Simple changes improve this classic saltwater fly

[by Tim Flagler]

Jersey Shore fly fishing legend Bob Popovics needs no introduction. The library of flies he has invented is extensive and grows almost daily. Arguably the best known of all these patterns is the Surf Candy and its many variations.

The original Surf Candy was a somewhat simple affair: a couple different colors of durable synthetic fibers such as Super Hair or Ultra-Hair, a little bit of flash, and an epoxy body with some stick-on eyes. The Surf Candy was built mainly for durability, and it withstood the ravages of New Jersey’s abundant, aggressive, and toothy bluefish much better than flies composed primarily of natural materials. Although many tiers and fishermen still tie and utilize the classic Candies, some newer materials allow us to create superrealistic versions that are actually easier to tie than the originals.

New Materials, New Flies

I construct a more modern version of the Surf Candy using a fiber material called Candy Crush Niceabou, which is available from Brad Buzzi, another great Northeast tier. It’s finer and moves better than many other synthetics, and it has a good bit of shimmer. It’s also extremely easy to work with. If you’re serious about tying Surf Candies, you’ll want to check out Candy Crush Niceabou. (I would like to thank Brad Buzzi for helping me understand some of the finer points of modern Surf Candy construction. This article and the accompanying video would be sorely lacking without the knowledge he provided. You can contact Brad at Fleye Foils are often used as well. These are uniquely shaped, adhesivebacked, shiny stickers with realistic eyes and gills. They not only make Surf Candies look great but also simplify the fly’s construction and increase the consistency among flies.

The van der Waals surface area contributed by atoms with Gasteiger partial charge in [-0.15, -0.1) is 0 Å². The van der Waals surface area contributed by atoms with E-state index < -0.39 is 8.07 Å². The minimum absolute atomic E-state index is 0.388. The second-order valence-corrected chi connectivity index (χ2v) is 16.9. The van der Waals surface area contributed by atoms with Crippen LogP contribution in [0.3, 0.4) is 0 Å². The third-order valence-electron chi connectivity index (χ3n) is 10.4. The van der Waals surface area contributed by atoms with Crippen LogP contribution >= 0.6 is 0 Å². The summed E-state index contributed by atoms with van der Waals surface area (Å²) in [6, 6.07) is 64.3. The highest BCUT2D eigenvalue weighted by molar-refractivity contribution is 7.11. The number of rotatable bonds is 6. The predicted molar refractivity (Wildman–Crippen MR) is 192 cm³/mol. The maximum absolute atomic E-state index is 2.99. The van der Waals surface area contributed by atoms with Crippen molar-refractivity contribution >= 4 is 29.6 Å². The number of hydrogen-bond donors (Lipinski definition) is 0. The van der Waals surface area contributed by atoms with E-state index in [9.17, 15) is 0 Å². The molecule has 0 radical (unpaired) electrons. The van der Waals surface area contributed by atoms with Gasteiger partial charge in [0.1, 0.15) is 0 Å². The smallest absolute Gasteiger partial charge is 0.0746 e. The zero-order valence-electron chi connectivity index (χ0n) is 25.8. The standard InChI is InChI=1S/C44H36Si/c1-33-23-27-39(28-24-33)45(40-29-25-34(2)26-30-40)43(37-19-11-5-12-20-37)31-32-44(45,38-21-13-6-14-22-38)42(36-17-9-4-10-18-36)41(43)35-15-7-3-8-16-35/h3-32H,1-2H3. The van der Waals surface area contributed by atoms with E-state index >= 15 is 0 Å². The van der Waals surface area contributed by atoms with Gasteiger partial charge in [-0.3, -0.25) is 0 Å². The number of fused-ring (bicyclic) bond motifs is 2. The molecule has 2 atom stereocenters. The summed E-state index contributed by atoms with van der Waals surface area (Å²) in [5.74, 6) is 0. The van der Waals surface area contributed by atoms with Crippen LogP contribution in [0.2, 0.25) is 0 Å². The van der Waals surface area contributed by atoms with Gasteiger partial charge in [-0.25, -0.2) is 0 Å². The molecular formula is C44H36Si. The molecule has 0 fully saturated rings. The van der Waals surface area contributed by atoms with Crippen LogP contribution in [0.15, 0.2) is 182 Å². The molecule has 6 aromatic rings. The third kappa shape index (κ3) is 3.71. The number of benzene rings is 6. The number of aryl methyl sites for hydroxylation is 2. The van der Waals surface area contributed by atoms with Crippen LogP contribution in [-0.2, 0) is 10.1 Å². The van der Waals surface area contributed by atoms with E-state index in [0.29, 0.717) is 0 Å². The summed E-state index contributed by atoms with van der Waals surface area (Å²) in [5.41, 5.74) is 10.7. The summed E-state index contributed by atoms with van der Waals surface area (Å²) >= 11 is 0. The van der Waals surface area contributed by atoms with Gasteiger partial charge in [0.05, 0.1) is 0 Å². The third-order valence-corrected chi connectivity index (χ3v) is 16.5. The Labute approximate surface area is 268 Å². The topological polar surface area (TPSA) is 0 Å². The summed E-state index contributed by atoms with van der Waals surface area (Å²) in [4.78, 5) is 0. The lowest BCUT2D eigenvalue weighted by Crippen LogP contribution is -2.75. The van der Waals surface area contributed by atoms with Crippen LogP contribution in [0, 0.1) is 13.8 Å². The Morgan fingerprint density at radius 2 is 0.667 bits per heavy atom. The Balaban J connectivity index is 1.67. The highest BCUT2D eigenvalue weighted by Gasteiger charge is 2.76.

Nowadays, many tiers are using UVcured resins as opposed to two-part epoxy to coat the bodies of Surf Candies. While not quite so durable as good epoxy, UV-cured resins are easier to use and set up quickly when exposed to the ultraviolet light. A two-part epoxy, on the other hand, generally requires placing the fly on a rotating drying wheel while the glue cures in order to prevent sagging and dripping. And I should note that it’s very easy to develop a sensitivity to just about all types of these glues because of some of their ingredients. Avoid contacting bare skin with any of these adhesives, and apply and cure resins and epoxies in a well ventilated area. If you’re using UV-cured resin, avoid looking directly at the light to avoid damaging your eyes.

Although I’m not a huge fan of monofilament tying thread, it’s a good choice for Surf Candies because it all but disappears when coated with resin. Try keeping your Candies fairly sparse; the less material you use, the more movement the fly will have in the water. Slim, flattened bodies usually look better than bulky cylindrical ones. The Fleye Foils really help with creating this narrow shape.

Surf Candies work on just about any species of saltwater fish, but I’ve found them especially effective for pursuing bonito and false albacore.

Tim Flagler produces some of the very best fly tying videos. To enjoy them, go to Tim lives in New Jersey.